What foods cause oxidized cholesterol

How harmful is oxidized LDL?

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Hans-Helmut Martin / Jacqueline Hoffmann

Low density lipoproteins (LDL) are necessary to transport fat and cholesterol in the blood to the cells. In oxidized form, however, they damage the vessel walls.

© Rajesh Rajendran Nair / 123RF.com

Cardiovascular diseases are one of the most common causes of death in western industrialized countries. They are characterized by atherosclerosis, a pathological change in the arterial walls. The focus of this consideration is on lipoproteins, which act as a transport medium for fats and cholesterol in the blood. The lipoproteins are differentiated according to their density. LDL stands for Low Density Lipoprotein and is a low density lipoprotein and particularly high in cholesterol. This is because LDL is the main transport medium for cholesterol in plasma and transports it from the liver to the peripheral tissue. There it is absorbed into the cells via LDL receptors. Cholesterol is an important component of the cell membrane, the starting material for hormones, bile acids and vitamin D.

LDL is therefore a very desirable component of the blood, even if it is considered problematic in larger quantities. The high LDL level is not the only critical factor. A particular danger is that the LDL particles can oxidize. Oxidized LDL has changed on the outer shell of the lipoprotein in such a way that it no longer reaches the cell via the LDL receptors and remains in the blood. Among other things, free radicals are responsible for the oxidation of LDL. Possible triggers for the formation of free radicals are cigarette smoke and exhaust gases, metabolic products, stress and inflammatory processes in the body. Malnutrition is also an important factor. Free radicals are also created during cell respiration and energy generation. At the same time, the oxidized LDL becomes a reactive radical and can damage the vessel wall.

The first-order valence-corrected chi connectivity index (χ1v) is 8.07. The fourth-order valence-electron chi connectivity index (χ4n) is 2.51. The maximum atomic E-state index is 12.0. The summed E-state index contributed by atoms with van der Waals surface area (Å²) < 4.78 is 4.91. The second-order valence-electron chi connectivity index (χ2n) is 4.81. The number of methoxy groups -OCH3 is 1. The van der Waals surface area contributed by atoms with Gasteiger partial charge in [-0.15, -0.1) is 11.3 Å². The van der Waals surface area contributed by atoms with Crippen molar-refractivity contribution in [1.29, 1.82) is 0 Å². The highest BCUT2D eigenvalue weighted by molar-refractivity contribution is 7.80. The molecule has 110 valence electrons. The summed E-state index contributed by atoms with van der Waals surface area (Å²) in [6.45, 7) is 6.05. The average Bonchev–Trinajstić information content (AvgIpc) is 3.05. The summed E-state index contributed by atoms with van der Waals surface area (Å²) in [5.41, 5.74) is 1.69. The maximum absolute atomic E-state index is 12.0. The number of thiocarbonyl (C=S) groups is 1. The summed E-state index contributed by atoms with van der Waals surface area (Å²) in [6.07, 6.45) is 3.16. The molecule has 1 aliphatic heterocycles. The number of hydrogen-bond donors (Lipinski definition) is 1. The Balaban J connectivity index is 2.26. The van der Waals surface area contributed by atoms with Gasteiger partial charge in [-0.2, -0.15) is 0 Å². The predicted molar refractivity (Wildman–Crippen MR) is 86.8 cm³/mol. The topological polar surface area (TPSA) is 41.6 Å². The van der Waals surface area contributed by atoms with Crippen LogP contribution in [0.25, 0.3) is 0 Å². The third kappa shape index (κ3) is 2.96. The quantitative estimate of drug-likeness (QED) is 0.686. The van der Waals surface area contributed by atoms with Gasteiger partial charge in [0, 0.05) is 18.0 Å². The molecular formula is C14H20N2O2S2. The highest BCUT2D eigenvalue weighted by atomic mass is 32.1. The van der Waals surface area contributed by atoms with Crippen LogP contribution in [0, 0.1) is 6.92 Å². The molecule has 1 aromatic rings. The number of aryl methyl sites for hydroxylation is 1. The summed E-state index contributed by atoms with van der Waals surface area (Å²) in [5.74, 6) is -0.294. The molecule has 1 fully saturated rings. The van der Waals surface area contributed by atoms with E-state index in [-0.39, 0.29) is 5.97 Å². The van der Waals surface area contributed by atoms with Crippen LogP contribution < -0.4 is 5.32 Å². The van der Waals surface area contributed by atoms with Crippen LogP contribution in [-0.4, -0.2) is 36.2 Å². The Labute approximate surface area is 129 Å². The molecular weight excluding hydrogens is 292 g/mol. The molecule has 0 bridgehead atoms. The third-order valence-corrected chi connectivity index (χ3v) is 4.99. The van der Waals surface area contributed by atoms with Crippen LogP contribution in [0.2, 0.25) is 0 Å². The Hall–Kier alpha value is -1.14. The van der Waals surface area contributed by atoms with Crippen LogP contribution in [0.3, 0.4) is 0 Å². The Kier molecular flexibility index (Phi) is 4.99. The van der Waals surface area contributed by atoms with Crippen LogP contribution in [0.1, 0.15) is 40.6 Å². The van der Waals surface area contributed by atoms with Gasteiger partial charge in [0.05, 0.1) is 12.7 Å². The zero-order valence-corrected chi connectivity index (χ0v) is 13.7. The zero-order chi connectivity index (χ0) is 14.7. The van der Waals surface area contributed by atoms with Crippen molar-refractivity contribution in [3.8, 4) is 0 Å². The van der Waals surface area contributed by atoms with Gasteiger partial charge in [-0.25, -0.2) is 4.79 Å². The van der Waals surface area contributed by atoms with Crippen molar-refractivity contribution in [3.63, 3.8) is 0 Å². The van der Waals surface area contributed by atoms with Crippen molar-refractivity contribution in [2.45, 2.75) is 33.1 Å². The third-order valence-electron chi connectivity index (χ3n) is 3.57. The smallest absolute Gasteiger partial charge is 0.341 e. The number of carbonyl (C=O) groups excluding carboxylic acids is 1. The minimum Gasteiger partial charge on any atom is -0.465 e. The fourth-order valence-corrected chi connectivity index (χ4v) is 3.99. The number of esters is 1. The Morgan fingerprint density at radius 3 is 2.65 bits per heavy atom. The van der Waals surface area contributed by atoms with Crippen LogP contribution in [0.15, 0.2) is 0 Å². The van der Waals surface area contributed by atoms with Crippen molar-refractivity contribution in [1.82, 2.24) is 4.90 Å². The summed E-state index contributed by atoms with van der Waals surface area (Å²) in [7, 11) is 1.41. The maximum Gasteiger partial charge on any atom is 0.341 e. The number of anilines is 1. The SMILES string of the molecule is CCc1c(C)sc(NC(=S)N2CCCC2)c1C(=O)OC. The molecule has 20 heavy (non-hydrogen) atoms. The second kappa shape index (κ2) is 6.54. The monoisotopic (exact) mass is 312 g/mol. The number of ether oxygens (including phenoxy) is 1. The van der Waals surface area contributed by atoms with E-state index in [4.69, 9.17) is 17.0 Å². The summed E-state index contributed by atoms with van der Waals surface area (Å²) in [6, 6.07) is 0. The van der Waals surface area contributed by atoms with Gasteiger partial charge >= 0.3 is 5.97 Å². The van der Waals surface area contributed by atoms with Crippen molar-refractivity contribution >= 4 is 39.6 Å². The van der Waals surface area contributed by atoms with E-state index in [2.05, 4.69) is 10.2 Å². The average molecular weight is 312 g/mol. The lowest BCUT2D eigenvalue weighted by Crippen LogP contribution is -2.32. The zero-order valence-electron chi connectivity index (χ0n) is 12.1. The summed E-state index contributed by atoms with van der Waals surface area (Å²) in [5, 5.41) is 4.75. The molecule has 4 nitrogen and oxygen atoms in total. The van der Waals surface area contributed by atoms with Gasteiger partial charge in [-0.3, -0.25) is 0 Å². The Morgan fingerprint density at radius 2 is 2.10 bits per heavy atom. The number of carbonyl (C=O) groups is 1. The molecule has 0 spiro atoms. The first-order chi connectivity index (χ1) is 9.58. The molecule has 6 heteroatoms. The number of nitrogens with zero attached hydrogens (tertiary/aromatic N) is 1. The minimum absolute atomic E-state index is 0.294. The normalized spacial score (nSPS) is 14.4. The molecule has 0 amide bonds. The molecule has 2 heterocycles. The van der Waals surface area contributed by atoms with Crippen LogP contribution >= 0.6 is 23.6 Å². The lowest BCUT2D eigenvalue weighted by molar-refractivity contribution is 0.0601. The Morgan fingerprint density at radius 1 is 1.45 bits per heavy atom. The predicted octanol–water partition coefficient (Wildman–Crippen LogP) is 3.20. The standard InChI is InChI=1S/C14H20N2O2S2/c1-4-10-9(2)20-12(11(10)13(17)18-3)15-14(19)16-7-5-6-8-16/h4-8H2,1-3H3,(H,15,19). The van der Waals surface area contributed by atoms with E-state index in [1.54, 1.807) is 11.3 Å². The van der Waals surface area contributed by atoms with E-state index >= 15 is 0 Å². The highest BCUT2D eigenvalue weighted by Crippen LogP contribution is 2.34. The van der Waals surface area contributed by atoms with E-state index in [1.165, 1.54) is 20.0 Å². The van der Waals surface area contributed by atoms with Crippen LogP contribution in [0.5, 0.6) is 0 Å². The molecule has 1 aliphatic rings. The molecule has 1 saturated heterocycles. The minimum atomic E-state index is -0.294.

Defense cells such as monocytes and macrophages are used to remove oxidized LDL and repair damage to the vessel wall. These phagocytes preferentially absorb oxidized LDL and, through the accumulation of these fat fractions, become so-called foam cells, which are supposed to seal the vessel wall again. The downside: foam cells form the basis of atherosclerotic plaques. An unfavorable cycle begins: LDL that has penetrated through the damaged vessel wall can in turn be oxidized and absorbed by other immune cells. From this self-reinforcing process, atherosclerosis develops. It has been known for many years that atherosclerosis also involves oxidative and inflammatory processes (see also p. 198). Antibodies against oxidized LDL are therefore also discussed as a diagnostic marker for atherosclerosis.

So preventing atherosclerosis is not just about lowering LDL levels. Quitting smoking, reducing stress and eating a predominantly plant-based diet with antioxidant vitamins (C and E), phytochemicals and fiber are just as important.

Literature:
Seal of approval U (1999). New risk factors. Medical Clinic, University Hospital Eppendorf, Hamburg, www.herzstiftung.de/pdf/zeitschriften/3_99_risk.pdf
Biesalski HK (2015). Pocket atlas of nutrition. Thieme, 6th revised edition, Stuttgart
Kobbe A (2011). Antibodies against oxidized LDL as a risk marker for atherosclerosis. Dissertation, University Medical Center Hamburg-Eppendorf
Mügge A (1998). The role of reactive oxygen species in atherosclerosis. Z Kardiol 87, 851-861
Ng CH et al (2008). Oxidized cholesterol is more hypercholesterolaemic and atherogenic than non-oxidized cholesterol in hamsters. British Journal of Nutrition, 99, 749-755, doi: 10.1017 / S0007114507842784
Schmiedel V (2006). Cholesterol - finally plain language. Trias, 2nd completely revised edition, Stuttgart

Source: UGBforum 4/18, p. 200


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